A real-time automatic detection system that uses deep neural networks was trialed in Italy, and it achieved a high ADR (CADe group: 54.8%; control group: 40.4%) [3]. However, a much lower ADR was reported for both groups (CADe group: 29.1%; control group: 20.3%) in Wang et al’s [4] study, but the mean age of the participants in this Chinese study was 49.94 years (SD 13.79 years) in the control group and 51.07 years (SD 13.15 years) in the CADe group [4]. This may also be explained by the observation that the overall prevalence of adenomas and CRC is lower in mainland China than in Europe and the United States [5]. Comparing these studies is difficult however, as in the Repici et al [3] study, the patients’ mean age was considerably higher (mean 61.32 years, SD 10.2 years). In their study, a significantly higher number of diminutive adenomas and adenomas that were 6 to 9 mm in diameter were detected in the CADe group, regardless of the adenomas’ location or morphology [3]. In the Wang et al [4] study, CADe helped to significantly increase the detection of adenomas in colonic segments (ie, from the hepatic flexure to the rectosigmoid junction), but the CADe technology appeared to be the most effective at detecting adenomas in the transverse colon. A further analysis revealed that the higher ADR in the CADe group was mainly due to an increase in the detection of diminutive adenomas; there were no significant differences among large ADRs [4].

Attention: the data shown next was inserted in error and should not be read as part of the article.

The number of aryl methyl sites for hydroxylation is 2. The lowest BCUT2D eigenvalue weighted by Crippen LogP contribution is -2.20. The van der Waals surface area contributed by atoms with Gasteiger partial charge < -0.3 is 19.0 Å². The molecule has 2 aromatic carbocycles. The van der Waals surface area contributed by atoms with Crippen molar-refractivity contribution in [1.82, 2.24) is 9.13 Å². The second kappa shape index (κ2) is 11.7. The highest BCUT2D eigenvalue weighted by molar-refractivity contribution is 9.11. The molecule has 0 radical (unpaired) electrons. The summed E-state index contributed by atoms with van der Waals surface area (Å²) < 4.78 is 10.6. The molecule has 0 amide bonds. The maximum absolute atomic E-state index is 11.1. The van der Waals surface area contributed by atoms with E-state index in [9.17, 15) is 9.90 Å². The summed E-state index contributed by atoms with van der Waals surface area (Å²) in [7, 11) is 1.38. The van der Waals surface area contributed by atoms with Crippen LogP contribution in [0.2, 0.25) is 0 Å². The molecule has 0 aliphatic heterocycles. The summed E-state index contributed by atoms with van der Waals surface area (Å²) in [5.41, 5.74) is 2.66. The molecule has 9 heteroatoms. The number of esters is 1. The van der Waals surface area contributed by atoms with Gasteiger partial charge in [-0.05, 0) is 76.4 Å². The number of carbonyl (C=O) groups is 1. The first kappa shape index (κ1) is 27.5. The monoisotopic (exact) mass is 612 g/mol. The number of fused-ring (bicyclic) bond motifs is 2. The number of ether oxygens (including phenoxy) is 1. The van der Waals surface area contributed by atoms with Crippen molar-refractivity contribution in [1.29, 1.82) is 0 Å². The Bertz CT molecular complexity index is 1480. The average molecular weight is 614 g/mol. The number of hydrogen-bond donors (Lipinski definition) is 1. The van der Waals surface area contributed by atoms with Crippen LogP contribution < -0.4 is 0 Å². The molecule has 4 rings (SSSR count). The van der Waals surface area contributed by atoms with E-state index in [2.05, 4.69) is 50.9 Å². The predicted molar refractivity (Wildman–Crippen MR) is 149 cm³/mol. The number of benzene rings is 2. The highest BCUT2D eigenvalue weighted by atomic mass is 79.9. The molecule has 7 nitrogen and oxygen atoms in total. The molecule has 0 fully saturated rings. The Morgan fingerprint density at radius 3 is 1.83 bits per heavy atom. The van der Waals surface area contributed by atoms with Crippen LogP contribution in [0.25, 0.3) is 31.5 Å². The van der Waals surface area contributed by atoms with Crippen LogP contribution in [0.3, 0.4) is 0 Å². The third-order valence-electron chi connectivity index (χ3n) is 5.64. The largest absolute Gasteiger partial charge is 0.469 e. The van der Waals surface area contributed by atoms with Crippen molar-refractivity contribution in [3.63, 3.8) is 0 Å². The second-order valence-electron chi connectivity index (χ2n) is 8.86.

Recently, a Chinese cross-sectional study [5] reported a higher ADR for the proximal colon compared to that for the distal colon, but this difference was not observed in the Wang et al study [4]. However, this difference was observed by Repici et al’s [3] team. The ratio of precancerous polyps located in the proximal colon to precancerous polyps in the distal colon is another suggested measure of performance that may be used to confirm the high quality of a clearing colonoscopy [6].